Gladstone LNG 'oversold' in lock-in contracts, shortage looms
INDUSTRY experts are urging Gladstone's three liquefied natural gas plants to keep more of its exports in Australia instead of Asia.
Local gas demand is one of the growing issues facing the three sites, on top of fears they have insufficient supplies to fulfil long term international contracts.
EnergyQuest declared yesterday that Gladstone's gas has been "oversold" and there were "serious issues" with the long-term security of Gladstone's gas supplies.
Chief executive officer Dr Graeme Bethume said there was a supply gap for the east coast market of about 172 petajoules by 2020, which would build to 205PJ by 2025.
Domestic gas market fears are rife too, with prices doubling compared to 2015, caused by a boost in demand and a lack of supply.
The warning was echoed by AGL Energy, which claimed we could see a gas shortage as soon as this winter, if Gladstone's three LNG sites don't sell more gas to local users.
AGL head of wholesale markets Richard Wrightson told the Australian Financial review, "If there's an exceptionally mild winter then we could scrape through, but if it's a cold winter, no".
The shortfall has been caused by a misconception about the quality of the gas reserves used by the east coast market, their East Coast Gas Report found.
Dr Bethume said their "highly forensic review" found the amount of high quality gas reserves earmarked for the east coast market was far smaller than anticipated.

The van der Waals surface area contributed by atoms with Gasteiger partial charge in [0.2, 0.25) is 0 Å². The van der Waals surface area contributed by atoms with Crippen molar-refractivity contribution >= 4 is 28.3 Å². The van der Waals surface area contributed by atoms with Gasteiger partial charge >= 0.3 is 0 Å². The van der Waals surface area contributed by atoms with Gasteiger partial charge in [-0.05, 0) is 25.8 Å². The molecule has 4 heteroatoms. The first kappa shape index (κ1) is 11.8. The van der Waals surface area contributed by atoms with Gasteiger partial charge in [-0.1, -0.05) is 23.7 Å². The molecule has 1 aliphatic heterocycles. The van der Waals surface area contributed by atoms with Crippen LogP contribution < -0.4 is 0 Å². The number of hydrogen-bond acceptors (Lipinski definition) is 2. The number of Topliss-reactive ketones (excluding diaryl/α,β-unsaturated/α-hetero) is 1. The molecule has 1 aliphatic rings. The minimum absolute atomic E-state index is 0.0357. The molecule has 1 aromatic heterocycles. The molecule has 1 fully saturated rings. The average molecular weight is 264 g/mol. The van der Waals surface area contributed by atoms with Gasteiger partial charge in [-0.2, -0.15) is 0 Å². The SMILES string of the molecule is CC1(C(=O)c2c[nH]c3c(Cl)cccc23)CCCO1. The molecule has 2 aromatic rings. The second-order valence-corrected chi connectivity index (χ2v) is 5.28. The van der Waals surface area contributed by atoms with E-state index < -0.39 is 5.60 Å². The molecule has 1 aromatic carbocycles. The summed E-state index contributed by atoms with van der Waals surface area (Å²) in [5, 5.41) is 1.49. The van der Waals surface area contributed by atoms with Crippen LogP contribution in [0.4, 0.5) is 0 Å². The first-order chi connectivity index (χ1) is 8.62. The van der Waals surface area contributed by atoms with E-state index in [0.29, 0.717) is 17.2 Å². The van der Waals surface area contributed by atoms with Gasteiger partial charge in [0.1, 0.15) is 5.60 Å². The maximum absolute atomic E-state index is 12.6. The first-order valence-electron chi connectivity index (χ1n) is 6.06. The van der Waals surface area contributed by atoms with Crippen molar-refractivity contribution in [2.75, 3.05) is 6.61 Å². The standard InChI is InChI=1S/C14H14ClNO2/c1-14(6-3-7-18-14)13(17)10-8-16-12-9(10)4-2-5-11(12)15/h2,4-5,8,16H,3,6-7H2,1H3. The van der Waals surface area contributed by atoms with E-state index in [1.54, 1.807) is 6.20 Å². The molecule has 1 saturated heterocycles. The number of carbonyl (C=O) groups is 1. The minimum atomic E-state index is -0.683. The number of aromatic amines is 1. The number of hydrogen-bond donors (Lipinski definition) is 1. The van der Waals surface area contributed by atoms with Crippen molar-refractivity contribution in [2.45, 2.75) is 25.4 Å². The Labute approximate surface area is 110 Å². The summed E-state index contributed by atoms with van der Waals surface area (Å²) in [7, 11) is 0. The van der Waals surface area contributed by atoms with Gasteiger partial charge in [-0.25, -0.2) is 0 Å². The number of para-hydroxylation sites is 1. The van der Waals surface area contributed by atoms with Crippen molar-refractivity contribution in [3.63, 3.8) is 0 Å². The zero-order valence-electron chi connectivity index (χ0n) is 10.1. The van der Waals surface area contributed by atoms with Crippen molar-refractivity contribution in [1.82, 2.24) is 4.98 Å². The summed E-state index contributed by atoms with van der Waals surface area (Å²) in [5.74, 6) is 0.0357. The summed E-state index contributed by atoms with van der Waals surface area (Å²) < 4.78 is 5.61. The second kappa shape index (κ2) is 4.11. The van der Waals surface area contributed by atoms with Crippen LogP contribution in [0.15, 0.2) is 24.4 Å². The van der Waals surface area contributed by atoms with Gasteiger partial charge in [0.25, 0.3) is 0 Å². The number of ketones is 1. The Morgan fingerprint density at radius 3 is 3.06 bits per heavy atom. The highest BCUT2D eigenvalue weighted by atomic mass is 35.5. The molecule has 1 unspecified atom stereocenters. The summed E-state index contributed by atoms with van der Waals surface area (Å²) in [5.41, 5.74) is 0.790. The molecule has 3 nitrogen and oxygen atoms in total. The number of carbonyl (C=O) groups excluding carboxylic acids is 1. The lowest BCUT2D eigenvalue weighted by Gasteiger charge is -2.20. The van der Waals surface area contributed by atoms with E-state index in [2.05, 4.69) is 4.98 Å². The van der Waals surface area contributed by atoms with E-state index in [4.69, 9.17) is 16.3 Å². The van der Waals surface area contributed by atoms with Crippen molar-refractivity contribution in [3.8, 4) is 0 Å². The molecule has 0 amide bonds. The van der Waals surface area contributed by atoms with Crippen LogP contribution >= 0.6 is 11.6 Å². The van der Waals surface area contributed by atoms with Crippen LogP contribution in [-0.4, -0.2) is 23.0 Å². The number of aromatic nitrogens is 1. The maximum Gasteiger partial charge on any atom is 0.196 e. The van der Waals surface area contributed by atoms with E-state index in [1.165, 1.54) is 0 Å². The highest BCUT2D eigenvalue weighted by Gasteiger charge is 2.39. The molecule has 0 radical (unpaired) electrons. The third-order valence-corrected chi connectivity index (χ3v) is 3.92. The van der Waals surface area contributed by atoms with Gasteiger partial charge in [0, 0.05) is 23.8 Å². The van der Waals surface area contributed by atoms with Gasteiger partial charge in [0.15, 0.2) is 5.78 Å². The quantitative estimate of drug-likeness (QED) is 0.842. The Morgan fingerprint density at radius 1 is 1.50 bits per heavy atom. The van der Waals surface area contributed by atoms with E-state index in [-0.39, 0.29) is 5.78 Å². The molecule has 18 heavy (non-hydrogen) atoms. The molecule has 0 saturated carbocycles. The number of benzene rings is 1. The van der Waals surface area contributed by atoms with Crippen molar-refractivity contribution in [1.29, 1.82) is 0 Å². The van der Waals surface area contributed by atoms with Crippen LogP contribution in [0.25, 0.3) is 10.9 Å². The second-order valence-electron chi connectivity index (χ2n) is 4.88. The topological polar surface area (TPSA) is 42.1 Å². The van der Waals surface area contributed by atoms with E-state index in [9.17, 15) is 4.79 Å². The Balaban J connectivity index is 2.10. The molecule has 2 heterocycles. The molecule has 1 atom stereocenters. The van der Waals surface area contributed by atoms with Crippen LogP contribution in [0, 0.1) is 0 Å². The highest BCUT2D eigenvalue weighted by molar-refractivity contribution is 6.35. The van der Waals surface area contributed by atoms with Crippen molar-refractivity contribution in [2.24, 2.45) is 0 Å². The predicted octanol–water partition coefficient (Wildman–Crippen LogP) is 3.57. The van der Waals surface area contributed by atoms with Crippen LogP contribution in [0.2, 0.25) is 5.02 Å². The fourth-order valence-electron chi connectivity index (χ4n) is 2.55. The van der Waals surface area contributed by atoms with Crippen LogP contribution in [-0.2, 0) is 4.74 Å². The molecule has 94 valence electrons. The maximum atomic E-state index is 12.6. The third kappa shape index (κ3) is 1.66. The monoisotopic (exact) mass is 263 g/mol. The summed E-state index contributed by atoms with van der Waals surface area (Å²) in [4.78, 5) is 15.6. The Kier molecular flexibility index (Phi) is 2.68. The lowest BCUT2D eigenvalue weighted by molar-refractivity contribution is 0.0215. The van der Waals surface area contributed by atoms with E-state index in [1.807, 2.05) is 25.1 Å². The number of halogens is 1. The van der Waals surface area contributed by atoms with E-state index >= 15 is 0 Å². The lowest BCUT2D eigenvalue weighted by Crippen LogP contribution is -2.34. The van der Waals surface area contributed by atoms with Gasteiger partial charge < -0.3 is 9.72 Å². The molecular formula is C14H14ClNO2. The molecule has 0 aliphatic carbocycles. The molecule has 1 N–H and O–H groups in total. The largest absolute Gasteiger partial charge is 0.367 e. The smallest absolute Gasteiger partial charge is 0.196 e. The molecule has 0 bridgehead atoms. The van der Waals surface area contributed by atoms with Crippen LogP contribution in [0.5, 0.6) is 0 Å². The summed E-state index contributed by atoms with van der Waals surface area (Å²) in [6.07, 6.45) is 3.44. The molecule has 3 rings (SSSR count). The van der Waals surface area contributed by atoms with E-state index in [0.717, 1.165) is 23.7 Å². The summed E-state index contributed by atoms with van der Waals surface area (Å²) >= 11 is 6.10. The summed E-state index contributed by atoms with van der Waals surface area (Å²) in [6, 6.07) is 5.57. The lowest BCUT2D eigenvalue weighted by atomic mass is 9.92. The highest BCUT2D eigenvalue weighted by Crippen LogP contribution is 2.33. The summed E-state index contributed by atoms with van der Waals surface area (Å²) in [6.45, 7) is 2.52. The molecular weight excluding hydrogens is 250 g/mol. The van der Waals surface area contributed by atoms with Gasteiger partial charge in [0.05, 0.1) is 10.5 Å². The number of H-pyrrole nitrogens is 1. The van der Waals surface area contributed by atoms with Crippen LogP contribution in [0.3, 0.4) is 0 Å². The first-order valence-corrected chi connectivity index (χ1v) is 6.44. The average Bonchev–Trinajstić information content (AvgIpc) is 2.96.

He said just 50% of 2P gas reserves, considered the best for export, were actually suitable for commercial production.
Dr Bethume's views on the market were slightly more optimistic, claiming it's more of a long-term issue.
"The most pessimistic view (is) the project wouldn't be able to fulfil the full contracts," he said.
"For example, some of them have 20-year contracts, they could be short 10 years."
He expects Gladstone's three LNG sites to sell more gas domestically come winter, as demand drives up by July.
"What's relevant here is that winter in Australia is summer in north Asia (the major gas user), meaning their demand for gas is lower," Dr Bethume said.
"We'd expect export prices to be lower in July and August than they are now, but there will be strong domestic prices.
"That's a natural opportunity to divert some of the Queensland gas to the domestic market."
Oil and gas lobby group APPEA told The Observer this week the industry was aware of the domestic needs.
"The only way to meet the needs of all gas users is to urgently increase gas supply," APPEA Queensland director Rhys Turner said.
He said restrictions would deliver less supply.